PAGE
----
Regs May Make Reverse Mortgage Bonds Scarcer But Better Bets
Securities backed by reverse mortgages could perform better if recent reforms cut the number of defaults, but amassing loans for securitization is taking longer.
Issuance of bonds backed by Home Equity Conversion Mortgages fell to a five-year low of roughly $494 million in February, according to a report by New View Advisors LLC, a consulting firm in New York that specializes in reverse mortgage capital markets. This was the lowest issuance since May 2009 and down from $695 million in February 2013.
There has long been apparent demographic promise in the size of the senior market these products serve, but difficulties ensuring borrowers fully understand and fulfill their responsibilities related to the lending contract (such as paying property taxes and insurance) have challenged performance.
Particularly high losses on reverse mortgages as a result of the downturn hit the Federal Housing Administration's mutual mortgage insurance fund hard. Even though the government insures these loans, and timely payments of principal and interest on the securities they back, defaults make it harder for bondholders to predict prepayments.
Ongoing reform may remedy these concerns about collateral performance, but it appears to be adding to downward pressure on origination volume.
"I think that is the big question in our industry," says Michael McCully, a partner at New View Advisors. "Everybody believes that the long-term health of the FHA's MMI is critical for the success of the program. So now that the FHA has made all of these changes to ensure that, what will that do, long term, to volume?"
Reform generally aims to make sure consumers can maintain the home, and that they understand that after a borrower dies, heirs may repay the loan under certain terms or else give the property to the lender. The result is tighter underwriting.
This tightening has put some downward pressure on volume, Reza Jahangiri, president and CEO of American Advisors Group, a lender in Orange, Calif., said at a recent National Reverse Mortgage Lenders Association meeting.
The drop followed a rush to the program ahead of the initial round of reverse mortgage reform that took effect Oct. 1, 2013. While the reform is designed to make the loans safer for consumers, it reduces the proceeds available to them. This appears to have motivated many lenders and borrowers to try to get loans done before reform and the tighter underwriting went into effect, as typically occurs when lending parameters narrow.
There has been some rebound in retail originations but wholesale volume remains low, Jahangiri says.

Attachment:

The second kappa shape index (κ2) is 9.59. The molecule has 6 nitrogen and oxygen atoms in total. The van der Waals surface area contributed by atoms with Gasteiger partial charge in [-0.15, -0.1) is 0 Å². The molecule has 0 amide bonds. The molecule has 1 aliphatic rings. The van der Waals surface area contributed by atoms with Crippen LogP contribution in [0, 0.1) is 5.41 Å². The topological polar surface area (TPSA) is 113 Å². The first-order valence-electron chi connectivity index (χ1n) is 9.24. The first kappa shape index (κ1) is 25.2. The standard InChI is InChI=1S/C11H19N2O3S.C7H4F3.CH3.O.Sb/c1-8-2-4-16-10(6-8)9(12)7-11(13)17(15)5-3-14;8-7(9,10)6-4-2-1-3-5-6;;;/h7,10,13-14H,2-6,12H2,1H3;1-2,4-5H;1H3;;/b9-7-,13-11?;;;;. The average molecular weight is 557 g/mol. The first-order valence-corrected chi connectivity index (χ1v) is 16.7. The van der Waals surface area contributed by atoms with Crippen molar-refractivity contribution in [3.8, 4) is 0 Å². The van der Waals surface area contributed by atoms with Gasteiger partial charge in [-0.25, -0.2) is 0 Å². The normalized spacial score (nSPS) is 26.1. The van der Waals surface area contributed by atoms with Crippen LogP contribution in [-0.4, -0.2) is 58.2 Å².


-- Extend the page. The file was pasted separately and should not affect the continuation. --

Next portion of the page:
Any rebound is likely to be slow-moving and limited. HECMs originated by responsible lenders take a long time because it is important for sensitive senior borrowers and their families to understand these loans, which require counseling.
Also, more reform in the works could cut government reverse mortgage volume further.
The government is sensitive to volume concerns because it has a stake in the primary and second markets for reverses. The Federal Housing Administration insures the Home Equity Conversion Mortgages that dominate the market and Ginnie Mae separately insures HECM securitizations.
However, performance woes linked to HECMs have put a huge dent in the FHA's finances. So the government can ill afford too much loosening of origination guidelines.
HECMs have to be sustainable for borrowers and HUD, Karin Hill, the director of single-family program development at the Department of Housing and Urban Development, said in response to origination concerns raised at the Eastern Regional NRMLA meeting.
"It has to perform well. That's paramount," McCully says. "If there were continued losses in the FHA, I think they would abandon the program or make changes until it stopped losing money. I would suggest the product today probably makes money again for the FHA."
Lenders have similar concerns about performance as they face indemnification risk even though HUD insures their loans.
One fear about reform's effects on the market has proven unfounded, McCully says.
"There was a concern back in the summer of 2013 that with another LTV cut that the volume would drop and investors would lose interest because of the lack of supply and liquidity. That has not proven to be the case," McCully says.
Instead, he finds interest in them has picked up.
"The securities perform so well that what we're seeing with the drop in volume is the simple economics of supply and demand. As there is less supply, the demand has driven prices up, not down," he says.
Also, HMBS can be re-securitized through real estate mortgage investment conduits, and the cash flows from their draws occur over time. This helps bolster supply.
The underlying HECM volume question does remain a concern, though, McCully says.
There are hopes that reformed HECMs with the right marketing will draw a more affluent borrower base that will help volumes grow despite the tighter guidelines, or that private-label products will re-emerge to fill gaps receding government reverses might leave. Recently there has been only one private market reverse mortgage program available and it has made up just about 1% of the overall market, according to McCully. That could change, he says.
"While the snapshot today of the industry is that the borrower profile is really similar to what it has been over the last 25 years or so, there are millions of potential borrowers that are not attracted to reverse mortgages for various reasons," McCully says. "If you can make the product safe and sound and take away all of the negative stories and headline risks, clean all of those issues up, you'll start to attract a whole new type of borrower. That's really the long-term hope for the industry.”